What Constant Failure Teaches Me About Mental Health

In the past few months, I’ve gotten more ambitious with how I plan. I’d read a book earlier this year about prioritizing your time, and it caused me to reflect on how I spend my free time. I know I’ll never get the absolute most out of my free time (who does, am I right?), but I know mental illness can create further issues when making time for myself. Because of that, I’ve tried to be more intentional and forward-thinking about what I do in my free time, which has led to a lot of good experiences I normally wouldn’t have had. However, it’s also led to failure – failure to stick to a plan or to try something new, or failure to do anything I’d set out to do that day. But it’s the failure, and what that’s taught me, that I want to talk about today.

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Learning to Find Comfort in Messing Up

I get annoyed at myself a lot. Like, a lot. Multiple times a day. Part of that is my natural inclination after years of experiencing depression and anxiety, but part of it feels like human nature. No one is is happy about every single choice they make. We’re humans and we make mistakes. The problem is, I can hear that a million times, but an aspect of that never sinks in. Failing is extremely uncomfortable to me, and even though I’m discovering why, that doesn’t make it any easier to manage.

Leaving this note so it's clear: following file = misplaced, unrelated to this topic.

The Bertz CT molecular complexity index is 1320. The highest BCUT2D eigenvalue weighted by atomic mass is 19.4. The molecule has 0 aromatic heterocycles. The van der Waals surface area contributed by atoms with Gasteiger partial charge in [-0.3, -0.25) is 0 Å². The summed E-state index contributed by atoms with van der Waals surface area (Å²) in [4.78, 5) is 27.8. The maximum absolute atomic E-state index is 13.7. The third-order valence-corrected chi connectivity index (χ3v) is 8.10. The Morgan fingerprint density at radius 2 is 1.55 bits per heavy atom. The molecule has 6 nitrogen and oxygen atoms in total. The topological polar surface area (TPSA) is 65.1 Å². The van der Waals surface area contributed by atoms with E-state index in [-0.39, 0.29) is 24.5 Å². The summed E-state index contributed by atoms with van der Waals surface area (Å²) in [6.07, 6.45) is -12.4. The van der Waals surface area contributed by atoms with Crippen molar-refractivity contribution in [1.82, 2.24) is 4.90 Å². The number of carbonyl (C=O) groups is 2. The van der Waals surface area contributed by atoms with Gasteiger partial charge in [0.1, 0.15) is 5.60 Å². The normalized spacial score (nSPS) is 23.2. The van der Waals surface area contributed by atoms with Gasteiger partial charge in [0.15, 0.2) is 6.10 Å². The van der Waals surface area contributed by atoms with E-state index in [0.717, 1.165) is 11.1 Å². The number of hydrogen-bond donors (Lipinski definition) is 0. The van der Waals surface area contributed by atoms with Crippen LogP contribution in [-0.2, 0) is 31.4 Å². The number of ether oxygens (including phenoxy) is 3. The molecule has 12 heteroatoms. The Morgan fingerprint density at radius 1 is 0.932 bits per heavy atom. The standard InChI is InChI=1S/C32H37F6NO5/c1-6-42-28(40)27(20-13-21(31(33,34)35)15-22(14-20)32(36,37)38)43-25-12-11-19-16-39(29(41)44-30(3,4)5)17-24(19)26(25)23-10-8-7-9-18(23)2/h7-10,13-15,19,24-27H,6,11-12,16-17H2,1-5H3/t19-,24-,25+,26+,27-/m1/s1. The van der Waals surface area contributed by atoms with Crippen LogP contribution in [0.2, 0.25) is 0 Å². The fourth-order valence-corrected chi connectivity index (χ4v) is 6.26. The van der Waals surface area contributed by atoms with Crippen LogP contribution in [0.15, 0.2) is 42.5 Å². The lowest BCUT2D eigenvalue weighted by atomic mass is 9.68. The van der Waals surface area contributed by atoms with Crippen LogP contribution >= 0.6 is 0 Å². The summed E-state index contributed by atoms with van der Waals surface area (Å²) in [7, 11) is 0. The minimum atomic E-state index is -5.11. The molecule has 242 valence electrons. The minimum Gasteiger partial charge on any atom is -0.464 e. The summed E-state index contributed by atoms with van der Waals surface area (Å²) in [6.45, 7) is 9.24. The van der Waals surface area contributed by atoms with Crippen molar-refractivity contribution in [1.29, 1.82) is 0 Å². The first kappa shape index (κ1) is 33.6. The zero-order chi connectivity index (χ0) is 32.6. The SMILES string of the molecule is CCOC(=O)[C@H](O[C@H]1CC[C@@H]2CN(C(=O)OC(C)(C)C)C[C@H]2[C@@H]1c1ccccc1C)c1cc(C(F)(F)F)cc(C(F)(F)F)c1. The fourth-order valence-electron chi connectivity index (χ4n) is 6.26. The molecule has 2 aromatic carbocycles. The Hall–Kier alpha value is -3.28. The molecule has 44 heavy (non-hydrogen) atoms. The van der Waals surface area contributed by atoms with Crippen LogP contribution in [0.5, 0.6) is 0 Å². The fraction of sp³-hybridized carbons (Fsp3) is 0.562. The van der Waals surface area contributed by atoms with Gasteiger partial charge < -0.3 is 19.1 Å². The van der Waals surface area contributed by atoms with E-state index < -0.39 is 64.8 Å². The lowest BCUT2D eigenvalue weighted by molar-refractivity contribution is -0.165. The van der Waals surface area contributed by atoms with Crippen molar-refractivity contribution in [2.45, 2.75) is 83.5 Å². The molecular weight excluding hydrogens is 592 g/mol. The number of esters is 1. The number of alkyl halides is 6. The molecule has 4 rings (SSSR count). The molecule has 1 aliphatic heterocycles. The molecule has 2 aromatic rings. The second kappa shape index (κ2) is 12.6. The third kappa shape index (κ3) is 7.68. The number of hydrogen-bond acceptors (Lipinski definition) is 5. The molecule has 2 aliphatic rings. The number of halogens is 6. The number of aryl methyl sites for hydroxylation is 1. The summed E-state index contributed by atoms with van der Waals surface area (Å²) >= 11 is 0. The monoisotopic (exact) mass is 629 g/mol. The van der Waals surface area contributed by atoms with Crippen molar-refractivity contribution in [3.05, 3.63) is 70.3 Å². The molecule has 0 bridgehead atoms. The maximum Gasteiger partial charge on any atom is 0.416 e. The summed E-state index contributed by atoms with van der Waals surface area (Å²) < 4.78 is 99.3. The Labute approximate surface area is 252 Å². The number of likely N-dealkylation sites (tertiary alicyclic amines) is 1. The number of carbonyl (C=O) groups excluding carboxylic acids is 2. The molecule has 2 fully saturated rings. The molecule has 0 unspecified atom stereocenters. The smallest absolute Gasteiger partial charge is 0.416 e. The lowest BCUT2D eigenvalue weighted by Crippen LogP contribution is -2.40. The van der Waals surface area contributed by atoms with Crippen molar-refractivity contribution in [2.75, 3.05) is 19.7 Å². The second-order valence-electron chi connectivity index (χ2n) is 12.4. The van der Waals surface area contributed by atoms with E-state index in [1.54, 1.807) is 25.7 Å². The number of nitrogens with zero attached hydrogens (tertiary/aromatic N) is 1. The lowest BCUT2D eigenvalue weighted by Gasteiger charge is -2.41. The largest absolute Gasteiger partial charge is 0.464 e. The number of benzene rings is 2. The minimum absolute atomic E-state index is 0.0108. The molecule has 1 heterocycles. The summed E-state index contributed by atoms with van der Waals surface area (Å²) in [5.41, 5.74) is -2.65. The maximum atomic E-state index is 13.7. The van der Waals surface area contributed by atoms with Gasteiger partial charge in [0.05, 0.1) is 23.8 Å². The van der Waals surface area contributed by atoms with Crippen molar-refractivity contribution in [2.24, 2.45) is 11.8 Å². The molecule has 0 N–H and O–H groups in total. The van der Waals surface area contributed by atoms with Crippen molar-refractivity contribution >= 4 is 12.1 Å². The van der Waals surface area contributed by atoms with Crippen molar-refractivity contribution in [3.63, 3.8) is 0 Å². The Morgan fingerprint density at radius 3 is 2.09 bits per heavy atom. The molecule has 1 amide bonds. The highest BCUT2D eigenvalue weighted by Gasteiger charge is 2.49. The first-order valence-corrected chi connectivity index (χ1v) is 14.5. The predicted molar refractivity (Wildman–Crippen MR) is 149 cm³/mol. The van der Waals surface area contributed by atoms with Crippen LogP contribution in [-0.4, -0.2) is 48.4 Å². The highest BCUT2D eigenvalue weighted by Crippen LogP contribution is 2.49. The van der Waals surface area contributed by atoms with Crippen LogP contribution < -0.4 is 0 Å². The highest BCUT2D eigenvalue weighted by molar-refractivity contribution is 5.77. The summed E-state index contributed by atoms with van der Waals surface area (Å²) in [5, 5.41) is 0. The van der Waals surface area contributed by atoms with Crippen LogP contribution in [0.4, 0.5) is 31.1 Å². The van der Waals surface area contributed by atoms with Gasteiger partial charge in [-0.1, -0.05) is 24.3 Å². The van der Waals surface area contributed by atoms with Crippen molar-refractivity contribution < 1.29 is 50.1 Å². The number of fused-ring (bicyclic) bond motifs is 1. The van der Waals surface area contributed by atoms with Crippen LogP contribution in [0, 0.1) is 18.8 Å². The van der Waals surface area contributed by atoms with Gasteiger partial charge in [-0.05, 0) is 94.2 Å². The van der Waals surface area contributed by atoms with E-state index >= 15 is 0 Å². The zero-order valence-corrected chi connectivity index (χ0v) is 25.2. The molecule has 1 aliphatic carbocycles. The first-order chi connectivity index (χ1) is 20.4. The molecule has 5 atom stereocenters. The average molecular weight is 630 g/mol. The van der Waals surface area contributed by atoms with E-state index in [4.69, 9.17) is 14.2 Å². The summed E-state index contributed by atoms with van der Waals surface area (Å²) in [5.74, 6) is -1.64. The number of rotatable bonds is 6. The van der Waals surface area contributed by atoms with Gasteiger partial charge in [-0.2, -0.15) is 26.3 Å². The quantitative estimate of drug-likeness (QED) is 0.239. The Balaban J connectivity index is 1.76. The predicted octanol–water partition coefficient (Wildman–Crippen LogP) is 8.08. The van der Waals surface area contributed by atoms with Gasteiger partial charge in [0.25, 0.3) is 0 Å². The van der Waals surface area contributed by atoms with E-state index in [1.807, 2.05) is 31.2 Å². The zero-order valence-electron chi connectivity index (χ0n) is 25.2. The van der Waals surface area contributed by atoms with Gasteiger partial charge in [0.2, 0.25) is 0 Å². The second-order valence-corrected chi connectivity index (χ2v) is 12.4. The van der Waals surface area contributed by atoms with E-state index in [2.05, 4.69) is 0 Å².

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Improving My Relationship with Failure and Mental Health

I thought a bit about how I’d title this post because I knew that regardless of what I wrote, I’d feel some type of way about this particular topic. Like many other people, I don’t have a great relationship with the world ‘failure.’ At worst, the word terrifies me. At best, I’ve made peace with the fact that I’m not perfect. I think we could all stand to improve our relationship with how we deal with failure, and I feel like incorporating that improvement within a mental health framework is a good place to start. I’m not always going to succeed at being mentally healthy. I have to be okay at accepting that, and here’s why.

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